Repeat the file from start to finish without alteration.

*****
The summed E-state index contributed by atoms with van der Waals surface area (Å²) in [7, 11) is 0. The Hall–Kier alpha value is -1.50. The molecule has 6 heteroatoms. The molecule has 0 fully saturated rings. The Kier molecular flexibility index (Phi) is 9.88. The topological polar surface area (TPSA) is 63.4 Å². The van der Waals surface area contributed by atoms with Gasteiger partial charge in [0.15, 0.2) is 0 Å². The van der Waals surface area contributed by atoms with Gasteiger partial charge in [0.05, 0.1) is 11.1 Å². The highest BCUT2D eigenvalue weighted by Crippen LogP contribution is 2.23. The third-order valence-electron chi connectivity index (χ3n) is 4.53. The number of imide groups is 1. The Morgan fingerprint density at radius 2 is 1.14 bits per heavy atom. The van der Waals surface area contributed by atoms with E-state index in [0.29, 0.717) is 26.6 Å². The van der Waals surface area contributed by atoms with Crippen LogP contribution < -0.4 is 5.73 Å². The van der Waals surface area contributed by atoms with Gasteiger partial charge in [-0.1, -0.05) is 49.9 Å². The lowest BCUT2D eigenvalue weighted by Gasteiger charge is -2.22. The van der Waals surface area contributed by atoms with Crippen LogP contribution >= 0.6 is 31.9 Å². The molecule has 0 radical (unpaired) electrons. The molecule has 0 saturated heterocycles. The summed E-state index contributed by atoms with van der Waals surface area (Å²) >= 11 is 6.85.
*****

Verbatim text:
The summed E-state index contributed by atoms with van der Waals surface area (Å²) in [7, 11) is 0. The Hall–Kier alpha value is -1.50. The molecule has 6 heteroatoms. The molecule has 0 fully saturated rings. The Kier molecular flexibility index (Phi) is 9.88. The topological polar surface area (TPSA) is 63.4 Å². The van der Waals surface area contributed by atoms with Gasteiger partial charge in [0.15, 0.2) is 0 Å². The van der Waals surface area contributed by atoms with Gasteiger partial charge in [0.05, 0.1) is 11.1 Å². The highest BCUT2D eigenvalue weighted by Crippen LogP contribution is 2.23. The third-order valence-electron chi connectivity index (χ3n) is 4.53. The number of imide groups is 1. The Morgan fingerprint density at radius 2 is 1.14 bits per heavy atom. The van der Waals surface area contributed by atoms with E-state index in [0.29, 0.717) is 26.6 Å². The van der Waals surface area contributed by atoms with Crippen LogP contribution < -0.4 is 5.73 Å². The van der Waals surface area contributed by atoms with Gasteiger partial charge in [-0.1, -0.05) is 49.9 Å². The lowest BCUT2D eigenvalue weighted by Gasteiger charge is -2.22. The van der Waals surface area contributed by atoms with Crippen LogP contribution >= 0.6 is 31.9 Å². The molecule has 0 radical (unpaired) electrons. The molecule has 0 saturated heterocycles. The summed E-state index contributed by atoms with van der Waals surface area (Å²) >= 11 is 6.85.